The Pulse

Protests Over Water Scarcity Throw Southern India Into Crisis

Recent Features

The Pulse

Protests Over Water Scarcity Throw Southern India Into Crisis

In Tamil Nadu and Karnataka, identity politics collide with the panic of water scarcity.

Protests Over Water Scarcity Throw Southern India Into Crisis
Credit: bheemeshwari via Flickr

In December 2015, when the worst floods in decades wrecked the city of Chennai in the state of Tamil Nadu in India, the city of Bangalore in the neighboring state of Karnataka was among the first to lend a hand with relief and rehabilitation efforts. Now, in September 2016, when both states are facing a severe water shortfall from the expected monsoons, the situation has been reversed.

Earlier this month, the Supreme Court of India passed a directive to Karnataka regarding its water-sharing agreement with Tamil Nadu. The river Cauvery, which originates in Karnataka, but flows significantly through Tamil Nadu, has been a bone of contention and intense rivalry between the two states. The recent verdict directed Karnataka to release 15,000 cusecs of water per day to Tamil Nadu for 10 days. Karnataka petitioned against the verdict, but began putting it into effect. As a result, people in the state rose up in protest.

In the district of Mandya, farmers in particular showed their anger through protests and demonstrations. Soon other districts caught up – with dam seizures and bridge blockades. Even after some arrests, the protests did not abate. Eventually a whole highway was blocked and 700 buses had to be pulled off the roads. While farmers hit the streets, mobs literally stopped buses faring down roads.

Things escalated when property owned by Tamil people began to come under attack, starting with stones pelted at a hotels, vehicles, and even a bank. The Cauvery Hitarakshana Samiti (Cauvery protection committee) called for a ‘bandh’ or a complete strike earlier this week. Violence escalated in Bangalore as trucks and buses were burnt. Finally, a curfew was imposed upon the city under Section 144 and buses between Bangalore and Chennai were all pulled off the road.

Tamil Nadu Chief Minister J. Jayalalithaa wrote to Karnataka Chief Minister Siddaramaiah with a plea seeking protection for Tamil people in the state. Siddaramaiah in turn is attempting to both fulfill the Supreme Court directive and moderate panic stemming from water scarcity in his own state. He has declared that the task is next to impossible, but could not be evaded. He has attempted to move the directive to reduce the amount of water to be released, given the shortage faced by his own state. The final hearing on the original petition filed by Karnataka is scheduled for October 10.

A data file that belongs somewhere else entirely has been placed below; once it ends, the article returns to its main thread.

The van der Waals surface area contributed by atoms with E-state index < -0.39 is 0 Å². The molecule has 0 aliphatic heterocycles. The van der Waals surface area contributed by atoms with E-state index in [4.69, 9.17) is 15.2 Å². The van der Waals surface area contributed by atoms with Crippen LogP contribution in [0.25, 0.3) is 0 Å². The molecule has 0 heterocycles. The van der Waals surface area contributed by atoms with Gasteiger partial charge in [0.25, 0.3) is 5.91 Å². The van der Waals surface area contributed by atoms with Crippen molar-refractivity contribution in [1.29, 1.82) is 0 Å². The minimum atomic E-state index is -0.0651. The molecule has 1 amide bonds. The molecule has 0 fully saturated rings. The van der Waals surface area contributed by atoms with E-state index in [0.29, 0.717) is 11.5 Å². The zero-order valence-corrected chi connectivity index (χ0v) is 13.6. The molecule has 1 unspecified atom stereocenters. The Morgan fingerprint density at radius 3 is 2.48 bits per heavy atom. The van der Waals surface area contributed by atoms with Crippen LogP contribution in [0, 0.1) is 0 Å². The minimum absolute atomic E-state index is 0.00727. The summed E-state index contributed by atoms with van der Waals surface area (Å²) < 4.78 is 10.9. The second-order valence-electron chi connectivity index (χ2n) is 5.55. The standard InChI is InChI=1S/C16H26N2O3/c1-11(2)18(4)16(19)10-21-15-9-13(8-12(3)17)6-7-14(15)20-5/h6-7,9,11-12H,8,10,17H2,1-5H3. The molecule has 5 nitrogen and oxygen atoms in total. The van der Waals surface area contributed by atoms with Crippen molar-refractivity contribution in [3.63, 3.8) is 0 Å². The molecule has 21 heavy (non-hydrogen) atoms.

This conflict has a 150-year history and attempts at resolution have dated back to colonial India. However, in 1991, things came to head in the worst instances of mob violence that the two states had seen. The Cauvery Water Tribunal set up by the government gave specific water sharing orders to the states. The riots in Karnataka, rebelling against the verdict, ravaged through the cities of Mysore and Bangalore culminating in thousands of Tamil people fleeing from Karnataka.

Each time there is a fluctuation in the monsoon, the scars of this crisis resurface. Chennai mobs launched retaliations to the most recent spat of violence – vandalizing a hotel of Karnataka origin and stopping tourist vehicles. Earlier on Wednesday, however, as the police took a firmer hand in both states, the violence dissipated and curfew was removed from Bangalore.

Riots like these push around the worst identity wars as well. As water is such a touchy subject in the drier and more humid southern states of India, any existing camaraderie is quickly shed. News channels as well as celebrities are dragged into the fray, sensationalizing reactions and calling for assertion of linguistic identity. Tamil movies were pulled out of some theaters for instance, and some actors were boycotted for not officially declaring solidarity with the farmers’ protests. Unfortunately, at the same time, the water levels of the river were not exceptionally high to begin with and groundwater levels are dropping.

Sustainable water sharing agreements are just a starting point and are hard enough to implement when identity politics collide with the panic of water scarcity in rain-fed agricultural states. In the long run, as Prime Minister Narendra Modi calls for peace between the warring states, talk of resolution needs to address the ecological components of this problem.